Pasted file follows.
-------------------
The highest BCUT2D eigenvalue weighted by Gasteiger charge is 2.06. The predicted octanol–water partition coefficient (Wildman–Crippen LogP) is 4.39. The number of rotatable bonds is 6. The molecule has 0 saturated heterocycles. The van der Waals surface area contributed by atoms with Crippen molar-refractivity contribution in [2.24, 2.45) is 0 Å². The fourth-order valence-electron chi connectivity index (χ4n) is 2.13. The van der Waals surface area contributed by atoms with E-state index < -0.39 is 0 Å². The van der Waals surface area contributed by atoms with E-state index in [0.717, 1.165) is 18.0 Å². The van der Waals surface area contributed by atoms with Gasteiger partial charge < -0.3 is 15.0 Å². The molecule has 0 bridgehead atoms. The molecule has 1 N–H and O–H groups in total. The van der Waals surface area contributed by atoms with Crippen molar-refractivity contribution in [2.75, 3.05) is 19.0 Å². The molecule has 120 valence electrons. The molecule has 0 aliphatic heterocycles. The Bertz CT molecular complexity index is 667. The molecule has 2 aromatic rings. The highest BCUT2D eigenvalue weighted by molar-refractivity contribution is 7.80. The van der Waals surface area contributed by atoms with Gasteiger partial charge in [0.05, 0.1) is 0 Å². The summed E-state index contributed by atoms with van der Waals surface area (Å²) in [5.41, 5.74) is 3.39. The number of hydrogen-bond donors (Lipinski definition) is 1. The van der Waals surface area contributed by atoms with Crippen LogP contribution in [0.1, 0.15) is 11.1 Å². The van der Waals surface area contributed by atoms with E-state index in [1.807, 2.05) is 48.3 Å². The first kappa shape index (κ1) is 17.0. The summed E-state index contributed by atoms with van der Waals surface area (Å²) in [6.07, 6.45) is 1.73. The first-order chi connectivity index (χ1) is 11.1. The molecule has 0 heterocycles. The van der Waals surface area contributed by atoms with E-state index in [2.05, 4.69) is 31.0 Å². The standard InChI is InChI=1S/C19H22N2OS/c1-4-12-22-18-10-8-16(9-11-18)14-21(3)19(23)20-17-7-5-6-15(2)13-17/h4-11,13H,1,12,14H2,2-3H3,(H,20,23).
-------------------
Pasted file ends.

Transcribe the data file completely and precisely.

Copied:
The highest BCUT2D eigenvalue weighted by Gasteiger charge is 2.06. The predicted octanol–water partition coefficient (Wildman–Crippen LogP) is 4.39. The number of rotatable bonds is 6. The molecule has 0 saturated heterocycles. The van der Waals surface area contributed by atoms with Crippen molar-refractivity contribution in [2.24, 2.45) is 0 Å². The fourth-order valence-electron chi connectivity index (χ4n) is 2.13. The van der Waals surface area contributed by atoms with E-state index < -0.39 is 0 Å². The van der Waals surface area contributed by atoms with E-state index in [0.717, 1.165) is 18.0 Å². The van der Waals surface area contributed by atoms with Gasteiger partial charge < -0.3 is 15.0 Å². The molecule has 0 bridgehead atoms. The molecule has 1 N–H and O–H groups in total. The van der Waals surface area contributed by atoms with Crippen molar-refractivity contribution in [2.75, 3.05) is 19.0 Å². The molecule has 120 valence electrons. The molecule has 0 aliphatic heterocycles. The Bertz CT molecular complexity index is 667. The molecule has 2 aromatic rings. The highest BCUT2D eigenvalue weighted by molar-refractivity contribution is 7.80. The van der Waals surface area contributed by atoms with Gasteiger partial charge in [0.05, 0.1) is 0 Å². The summed E-state index contributed by atoms with van der Waals surface area (Å²) in [5.41, 5.74) is 3.39. The number of hydrogen-bond donors (Lipinski definition) is 1. The van der Waals surface area contributed by atoms with Crippen LogP contribution in [0.1, 0.15) is 11.1 Å². The van der Waals surface area contributed by atoms with E-state index in [1.807, 2.05) is 48.3 Å². The first kappa shape index (κ1) is 17.0. The summed E-state index contributed by atoms with van der Waals surface area (Å²) in [6.07, 6.45) is 1.73. The first-order chi connectivity index (χ1) is 11.1. The molecule has 0 heterocycles. The van der Waals surface area contributed by atoms with E-state index in [2.05, 4.69) is 31.0 Å². The standard InChI is InChI=1S/C19H22N2OS/c1-4-12-22-18-10-8-16(9-11-18)14-21(3)19(23)20-17-7-5-6-15(2)13-17/h4-11,13H,1,12,14H2,2-3H3,(H,20,23).